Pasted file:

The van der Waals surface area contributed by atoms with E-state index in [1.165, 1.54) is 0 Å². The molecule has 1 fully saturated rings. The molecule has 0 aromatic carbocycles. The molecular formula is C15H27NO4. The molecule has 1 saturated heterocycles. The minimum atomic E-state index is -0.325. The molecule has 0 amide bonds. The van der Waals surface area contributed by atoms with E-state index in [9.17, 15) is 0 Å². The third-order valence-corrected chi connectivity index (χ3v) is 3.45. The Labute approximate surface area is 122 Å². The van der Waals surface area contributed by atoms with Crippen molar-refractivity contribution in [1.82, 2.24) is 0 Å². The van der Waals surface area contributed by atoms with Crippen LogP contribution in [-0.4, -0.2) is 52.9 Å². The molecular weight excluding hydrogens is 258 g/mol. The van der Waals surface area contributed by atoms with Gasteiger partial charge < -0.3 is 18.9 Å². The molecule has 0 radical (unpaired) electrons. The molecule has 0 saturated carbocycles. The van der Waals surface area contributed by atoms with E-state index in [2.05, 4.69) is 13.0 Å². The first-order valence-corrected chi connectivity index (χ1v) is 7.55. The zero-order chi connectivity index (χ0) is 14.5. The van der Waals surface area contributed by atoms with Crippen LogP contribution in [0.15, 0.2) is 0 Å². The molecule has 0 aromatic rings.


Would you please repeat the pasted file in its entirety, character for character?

The van der Waals surface area contributed by atoms with E-state index in [1.165, 1.54) is 0 Å². The molecule has 1 fully saturated rings. The molecule has 0 aromatic carbocycles. The molecular formula is C15H27NO4. The molecule has 1 saturated heterocycles. The minimum atomic E-state index is -0.325. The molecule has 0 amide bonds. The van der Waals surface area contributed by atoms with E-state index in [9.17, 15) is 0 Å². The third-order valence-corrected chi connectivity index (χ3v) is 3.45. The Labute approximate surface area is 122 Å². The van der Waals surface area contributed by atoms with Crippen molar-refractivity contribution in [1.82, 2.24) is 0 Å². The van der Waals surface area contributed by atoms with Crippen LogP contribution in [-0.4, -0.2) is 52.9 Å². The molecular weight excluding hydrogens is 258 g/mol. The van der Waals surface area contributed by atoms with Gasteiger partial charge < -0.3 is 18.9 Å². The molecule has 0 radical (unpaired) electrons. The molecule has 0 saturated carbocycles. The van der Waals surface area contributed by atoms with E-state index in [2.05, 4.69) is 13.0 Å². The first-order valence-corrected chi connectivity index (χ1v) is 7.55. The zero-order chi connectivity index (χ0) is 14.5. The van der Waals surface area contributed by atoms with Crippen LogP contribution in [0.15, 0.2) is 0 Å². The molecule has 0 aromatic rings.